MAstars 2013: Xiao Liu, MA Jewellery, Silversmithing & Related Products
Xiao Liu, The Rice Stone, 2013. Grain, dust, silver. 7cm x 5cm x 4cm
Emma Daker selects Xiao Liu from Birmingham Institute of Art & Design for MAstars
The MA in Jewellery, Silversmithing and Related Products at Birmingham’s School of Jewellery is renowned for the quality of work produced and diversity of materials utilised by students. As Course Director Professor Jivan Astfalck states, 'The variety of materials, manufacturing techniques and processes available to an artist or designer…is far larger and of much greater potential than is indicated by the term 'jewellery and silversmithing.'' The course successfully challenges preconceptions of what constitutes jewellery and adornment in addition to assumptions regarding the value of non-precious materials. Xiao Liu’s work is no exception.
Xiao Liu's display consisted of two projects, but his range of 'Rice Stone' brooches attracted me the most. The pieces, fairly average in size but protruding from their plinth, appear mineral-based. They look like elements emerging from natural rock, almost prehistoric in appearance. Arranged in a circular display, they put one in mind of monolithic stones or ritual practices.
On closer inspection one notices a hand-written code on each piece, like a museum collection number. This adds to the antiquated appearance of the work, as if to indicate provenance rather than age. The material choice is intriguing. His brooches may appear to a casual observer rather coarse aesthetically as if they have been fashioned from minerals. But the subtle colours and forms draw one in.
Xiao Liu, The Rice Stone, 2013. Grain, dust, silver. 8cm x 3cm x 4cm
The brooches are made from a mixture of rice and dust, a material Xiao Liu has invented and developed himself. On discovering this, the viewer sees these brooches in a new light. What is seen conflicts with what is known. Xiao Liu is inspired by '…ritualistic forms of the prehistoric age… The 'Rice Stone' is intended to represent this original spiritual force, which is rough and dynamic.' This certainly comes through in the forms and colouring.
The codes are an archaeological reference, related to excavated artefacts, which create a link to when and where the stone was made with the artist’s signature 'X.Liu'. Collecting dust from his everyday life, Xiao Liu mixes it with boiled rice. Once the new material is prepared he adopts stone-cutting techniques to shape and polish the stones. As with stone-working, this brings out the structure of the material.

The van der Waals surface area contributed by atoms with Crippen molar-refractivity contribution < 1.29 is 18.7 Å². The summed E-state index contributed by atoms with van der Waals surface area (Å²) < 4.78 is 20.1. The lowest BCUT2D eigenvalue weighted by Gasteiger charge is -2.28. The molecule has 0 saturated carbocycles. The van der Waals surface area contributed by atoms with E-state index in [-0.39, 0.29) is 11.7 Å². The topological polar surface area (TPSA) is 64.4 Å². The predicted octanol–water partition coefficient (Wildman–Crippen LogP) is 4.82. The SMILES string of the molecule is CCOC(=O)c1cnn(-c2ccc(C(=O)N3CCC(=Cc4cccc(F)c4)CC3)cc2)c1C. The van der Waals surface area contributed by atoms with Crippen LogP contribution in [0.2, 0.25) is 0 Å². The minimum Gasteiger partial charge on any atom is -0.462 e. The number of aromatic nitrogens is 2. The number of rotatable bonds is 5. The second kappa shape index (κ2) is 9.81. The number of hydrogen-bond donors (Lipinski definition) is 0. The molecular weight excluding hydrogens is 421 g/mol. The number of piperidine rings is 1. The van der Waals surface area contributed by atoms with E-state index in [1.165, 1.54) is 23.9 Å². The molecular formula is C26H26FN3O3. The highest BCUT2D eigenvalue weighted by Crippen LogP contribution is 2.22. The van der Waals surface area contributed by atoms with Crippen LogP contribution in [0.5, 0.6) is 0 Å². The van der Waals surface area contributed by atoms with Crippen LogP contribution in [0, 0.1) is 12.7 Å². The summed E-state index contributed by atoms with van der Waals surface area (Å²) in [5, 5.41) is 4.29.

Although his brooches appear robust, the material cracks and melts if left outside and subjected to natural forces and all that remains is the brooch pin and remnants of rice. Observing and recording the ephemeral nature of his work is another element of Xiao Liu’s practice.
What's really exciting about Xiao Liu’s work in this course that pioneers the use of unusual materials is the creation of his own material: he’s gone a step further than most. He has experimented and tested, achieving attractive results with a variety of subtle colouring and quality of finish. The outcome is a range of brooches that are accessible and have a strong narrative. I feel there is great value in a personally devised material which could be shared with other disciplines and sectors.
Selected by Emma Daker
Published January, 2014
About Emma Daker
Emma Daker is currently Exhibitions and Project Development Manager for Craftspace, a leading crafts development organisation based in Birmingham. The organisation initiates creative and public engagement programmes which stimulate critical enquiry, thinking, curiosity and understanding of contemporary making. It does this through touring exhibitions, socially engaged creative interventions, participatory projects, action research and consultancy. Emma’s most recent project is Made in the Middle, an open exhibition of contemporary craft, developed in partnership with mac birmingham and the National Centre for Craft and Design, which toured the country until July this year. Previously Emma was Contemporary Craft Curator at Bilston Craft Gallery in Wolverhampton. Emma also acts as Museum Mentor to the Lace Guild Museum in Stourbridge.